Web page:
Our Prime Minister’s warm relationship with President Nicolas Maduro of Venezuela is no secret and even led to a verbal exchange with the US ambassador in Port of Spain.
There are media reports of a senior Venezuelan official being granted special permission to enter Trinidad to personally meet with Prime Minister Dr Keith Rowley after the COVID-19 closure of our borders. The latest issue of fuel being diverted to Venezuela now raises fears of possible US sanctions being imposed on Trinidad and Tobago in retaliation.
The Opposition United National Congress in response wrote to the US ambassador after being denied leave by the Speaker of the House to debate the matter in Parliament. These, among other issues underlie a growing disquiet about the nature of Trinidad and Tobago’s foreign policy as it pertains to the embattled country of Venezuela.
According to a report titled “Parliamentary Oversight of British Foreign Policy”, (The executive arm of the Government makes “foreign policy” as they see fit without ever being required to seek effective parliamentary or public approval. However, the public usually has principled views on such matters, yet the government’s powers and policies often run counter to the public’s wishes). A highly undemocratic provision in my view.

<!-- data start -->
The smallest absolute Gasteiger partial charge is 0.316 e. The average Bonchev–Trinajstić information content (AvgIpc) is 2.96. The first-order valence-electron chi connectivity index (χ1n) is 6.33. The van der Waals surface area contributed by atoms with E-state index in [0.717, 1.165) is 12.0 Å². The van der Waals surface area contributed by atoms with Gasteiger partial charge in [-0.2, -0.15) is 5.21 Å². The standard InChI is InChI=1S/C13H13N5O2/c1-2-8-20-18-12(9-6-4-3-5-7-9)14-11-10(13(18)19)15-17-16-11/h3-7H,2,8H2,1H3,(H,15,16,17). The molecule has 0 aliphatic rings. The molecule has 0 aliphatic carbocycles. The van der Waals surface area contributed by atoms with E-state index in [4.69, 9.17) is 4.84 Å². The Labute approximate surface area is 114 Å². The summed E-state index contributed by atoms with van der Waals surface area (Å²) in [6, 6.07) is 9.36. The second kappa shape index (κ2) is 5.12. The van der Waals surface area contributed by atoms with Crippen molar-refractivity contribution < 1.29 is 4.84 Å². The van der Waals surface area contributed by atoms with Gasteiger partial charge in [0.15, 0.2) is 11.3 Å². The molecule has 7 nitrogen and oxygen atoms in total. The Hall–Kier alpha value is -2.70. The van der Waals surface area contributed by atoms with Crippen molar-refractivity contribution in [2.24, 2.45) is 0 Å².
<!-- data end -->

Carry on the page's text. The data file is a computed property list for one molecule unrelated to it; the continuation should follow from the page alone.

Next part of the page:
It is not apparent that the vast majority of our citizens subscribe to the politics and ideology of the Venezuelan government. Hence this begs the question from whence does our Government gets its mandate to pursue such a unilateral relationship outside of Caricom?
According to the report the power to make foreign policy without the approval, or even the knowledge, of Parliament comes from an old Royal prerogative power, a pre-democratic relic of monarchical rule.
The only oversight on the exercise of this power comes from the Parliamentary Joint Select Committee on Foreign Affairs, which has the duty of considering and reporting, whenever necessary, on all matters relating to the foreign policy of the Government and examining the implications and likely effect on Trinidad and Tobago.
However, based on parliamentary attendance records the committee last met on February 6, 2019 and last reported on March 23, 2018. Not much of an oversight by any standards.
Trinidad and Tobago is in dire need of a “Democratic Audit”. This entails an in-depth examination of the relationship and balance of power between the three arms of State. Strengthening our Parliament’s ability to be an effective check and balance on the Executive is of paramount importance.
As the only truly democratic institution under our Constitution, the supremacy of our Parliament is vital to our country’s development.